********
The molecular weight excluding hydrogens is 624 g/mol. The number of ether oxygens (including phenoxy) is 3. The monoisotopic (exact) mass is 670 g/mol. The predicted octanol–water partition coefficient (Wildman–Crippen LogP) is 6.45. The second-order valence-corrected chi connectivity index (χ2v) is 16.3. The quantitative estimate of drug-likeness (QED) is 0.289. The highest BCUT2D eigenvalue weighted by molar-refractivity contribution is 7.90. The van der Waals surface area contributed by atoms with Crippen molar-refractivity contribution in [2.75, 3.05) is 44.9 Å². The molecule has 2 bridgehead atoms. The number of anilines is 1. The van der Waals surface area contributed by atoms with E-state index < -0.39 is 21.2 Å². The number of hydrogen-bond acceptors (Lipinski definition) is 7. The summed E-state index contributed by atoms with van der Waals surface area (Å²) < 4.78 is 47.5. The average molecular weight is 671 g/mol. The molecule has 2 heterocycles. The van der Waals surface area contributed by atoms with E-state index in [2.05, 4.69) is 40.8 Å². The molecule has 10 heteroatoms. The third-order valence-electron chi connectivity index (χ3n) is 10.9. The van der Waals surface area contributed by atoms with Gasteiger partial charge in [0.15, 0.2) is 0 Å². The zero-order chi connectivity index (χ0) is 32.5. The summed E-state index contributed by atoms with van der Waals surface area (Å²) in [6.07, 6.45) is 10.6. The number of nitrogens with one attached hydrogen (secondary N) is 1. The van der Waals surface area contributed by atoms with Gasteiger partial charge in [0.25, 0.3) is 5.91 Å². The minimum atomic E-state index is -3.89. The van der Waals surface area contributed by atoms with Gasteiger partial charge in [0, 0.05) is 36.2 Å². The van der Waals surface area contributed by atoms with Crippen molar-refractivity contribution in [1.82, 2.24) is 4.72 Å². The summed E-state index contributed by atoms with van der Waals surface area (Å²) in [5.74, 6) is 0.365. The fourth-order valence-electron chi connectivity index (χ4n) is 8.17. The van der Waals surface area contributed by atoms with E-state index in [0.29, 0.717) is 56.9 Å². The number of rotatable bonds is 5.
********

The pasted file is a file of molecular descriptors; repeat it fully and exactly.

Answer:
The molecular weight excluding hydrogens is 624 g/mol. The number of ether oxygens (including phenoxy) is 3. The monoisotopic (exact) mass is 670 g/mol. The predicted octanol–water partition coefficient (Wildman–Crippen LogP) is 6.45. The second-order valence-corrected chi connectivity index (χ2v) is 16.3. The quantitative estimate of drug-likeness (QED) is 0.289. The highest BCUT2D eigenvalue weighted by molar-refractivity contribution is 7.90. The van der Waals surface area contributed by atoms with Crippen molar-refractivity contribution in [2.75, 3.05) is 44.9 Å². The molecule has 2 bridgehead atoms. The number of anilines is 1. The van der Waals surface area contributed by atoms with E-state index < -0.39 is 21.2 Å². The number of hydrogen-bond acceptors (Lipinski definition) is 7. The summed E-state index contributed by atoms with van der Waals surface area (Å²) < 4.78 is 47.5. The average molecular weight is 671 g/mol. The molecule has 2 heterocycles. The van der Waals surface area contributed by atoms with E-state index in [2.05, 4.69) is 40.8 Å². The molecule has 10 heteroatoms. The third-order valence-electron chi connectivity index (χ3n) is 10.9. The van der Waals surface area contributed by atoms with Gasteiger partial charge in [0.15, 0.2) is 0 Å². The zero-order chi connectivity index (χ0) is 32.5. The summed E-state index contributed by atoms with van der Waals surface area (Å²) in [6.07, 6.45) is 10.6. The number of nitrogens with one attached hydrogen (secondary N) is 1. The van der Waals surface area contributed by atoms with Gasteiger partial charge in [0.25, 0.3) is 5.91 Å². The minimum atomic E-state index is -3.89. The van der Waals surface area contributed by atoms with Gasteiger partial charge in [0, 0.05) is 36.2 Å². The van der Waals surface area contributed by atoms with Crippen molar-refractivity contribution in [1.82, 2.24) is 4.72 Å². The summed E-state index contributed by atoms with van der Waals surface area (Å²) in [5.74, 6) is 0.365. The fourth-order valence-electron chi connectivity index (χ4n) is 8.17. The van der Waals surface area contributed by atoms with E-state index in [0.29, 0.717) is 56.9 Å². The number of rotatable bonds is 5.